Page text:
Another fundamental principle is that a colonialist power has no sovereign right over a colonial territory, that it cannot transfer sovereignty to other power regarding territory that has also been trampled on. Sovereignty over a colonial territory resides with the people of that colony and not with the colonialist power. This has been stipulated in the UN Resolution 1514-XV. British’s transfer of ‘sovereignty’ over Arakan to Burma was therefore downright illegal. Britain has no sovereign power over Arakan. Nemo dat quod non habet. ‘No one gives what he does not have.’
The concept of ‘Union of Burma’ which was invented by the colonialists, and was based on the sanctity of the illegal boundaries of the colonial empire that was established by conquests. It is a state that is based on colonialist conquered territories without reference to the conquered peoples, their cultures, languages, histories, identities, and inalienable rights. Union of Burma is thus admittedly a state based solely on British colonialism — without decolonisation. M. Dillard, judge of the International Court of Justice, had stated that it was the people who should determine the destiny of a territory and not the territory should determine the destiny of the people. In the case of Arakan, the British conquered territory determined the destiny of the people of Arakan.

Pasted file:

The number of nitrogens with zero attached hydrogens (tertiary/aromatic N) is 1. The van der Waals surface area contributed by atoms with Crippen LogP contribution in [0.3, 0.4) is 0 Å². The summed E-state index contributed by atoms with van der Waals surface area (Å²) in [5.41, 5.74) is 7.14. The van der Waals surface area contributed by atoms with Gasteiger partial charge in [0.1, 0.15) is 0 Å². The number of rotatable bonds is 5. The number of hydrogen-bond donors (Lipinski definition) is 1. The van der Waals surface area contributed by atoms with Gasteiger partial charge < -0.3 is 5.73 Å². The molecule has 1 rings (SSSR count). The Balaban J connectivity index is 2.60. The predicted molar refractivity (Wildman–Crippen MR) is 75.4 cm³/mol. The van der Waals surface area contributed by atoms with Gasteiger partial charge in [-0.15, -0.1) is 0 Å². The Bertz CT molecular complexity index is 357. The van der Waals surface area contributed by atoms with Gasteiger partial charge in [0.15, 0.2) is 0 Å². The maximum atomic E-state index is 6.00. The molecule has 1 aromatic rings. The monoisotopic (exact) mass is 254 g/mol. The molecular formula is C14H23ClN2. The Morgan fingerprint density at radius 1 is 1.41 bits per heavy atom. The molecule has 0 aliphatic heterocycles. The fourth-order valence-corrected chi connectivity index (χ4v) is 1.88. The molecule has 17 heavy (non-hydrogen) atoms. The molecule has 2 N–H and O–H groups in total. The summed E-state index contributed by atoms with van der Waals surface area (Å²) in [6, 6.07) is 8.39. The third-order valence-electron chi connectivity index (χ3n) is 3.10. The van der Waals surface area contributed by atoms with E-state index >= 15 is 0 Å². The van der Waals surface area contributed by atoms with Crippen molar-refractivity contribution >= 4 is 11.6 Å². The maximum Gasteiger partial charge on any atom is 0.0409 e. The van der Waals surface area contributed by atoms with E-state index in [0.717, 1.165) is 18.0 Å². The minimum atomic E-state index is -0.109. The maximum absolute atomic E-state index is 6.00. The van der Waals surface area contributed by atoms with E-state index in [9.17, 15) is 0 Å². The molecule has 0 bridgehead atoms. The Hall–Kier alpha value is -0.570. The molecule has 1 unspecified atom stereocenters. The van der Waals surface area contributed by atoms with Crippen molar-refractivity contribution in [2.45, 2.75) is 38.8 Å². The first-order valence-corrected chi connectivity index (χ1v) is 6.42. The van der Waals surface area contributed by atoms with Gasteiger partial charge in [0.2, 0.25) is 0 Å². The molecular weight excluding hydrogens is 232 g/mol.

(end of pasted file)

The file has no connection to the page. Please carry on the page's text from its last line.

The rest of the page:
There can be no compromise between the concept of ‘Union of Burma and the principle of de-colonisation, because the one goes directly against the other. Decolonisation requires liquidation of all colonial empire with specific steps and definitive procedures, but ‘Union of Burma exists on the principle of the total preservation of the territorial integrity of the previous colonial empire; an empire is not liquidated if its territorial integrity is preserved. Thus ‘Union of Burma’ is still an un-liquidated and undecolonised colonial empire with Burman replacing Britishers as the colonial masters.
In addition to these, there is no legality and juridical values of the Treaty on the transfer of ‘sovereignty’ between British and Burma signed on October 7, 1947, especially concerning the transfer of ‘sovereignty’ over Arakan to Burman. Firstly, the glaring incompatibility of the Treaty with the decolonisation principles of the UN that had been imposed universally. Secondly, the clear violation by this Treaty of the right of self-determination of the people of Arakan. Thirdly, the Treaty was signed neither by representation of the people of Arakan nor got mandate from the people of Arakan to do so. Fourthly, the power and authority of the people of Arakan was arbitrarily ignored in the Treaty. Finally, the transfer took place without consulting the people of Arakan by plebiscite or referendum, and doing it outside all established procedures of the United Nations Decolonisation Law and precedents set up by the International Court of Justice.
It is irony of fate that the portion of time preceding Burmese independence was a very dark period for the people of Arakan. The people of Arakan hardly believe that the Burman governs them, but they strongly feel that they are colonised. After being integrated into Burma the people of Arakan have been a part of unitary state of the Union of Burma during which time they have been subjected to brutal and inhuman Treatment; human rights abuses, killings, rapes, ignorance, poverty and social injustice and have been subjected to virtual ethnic and cultural genocide.
By N. Islam
April 2000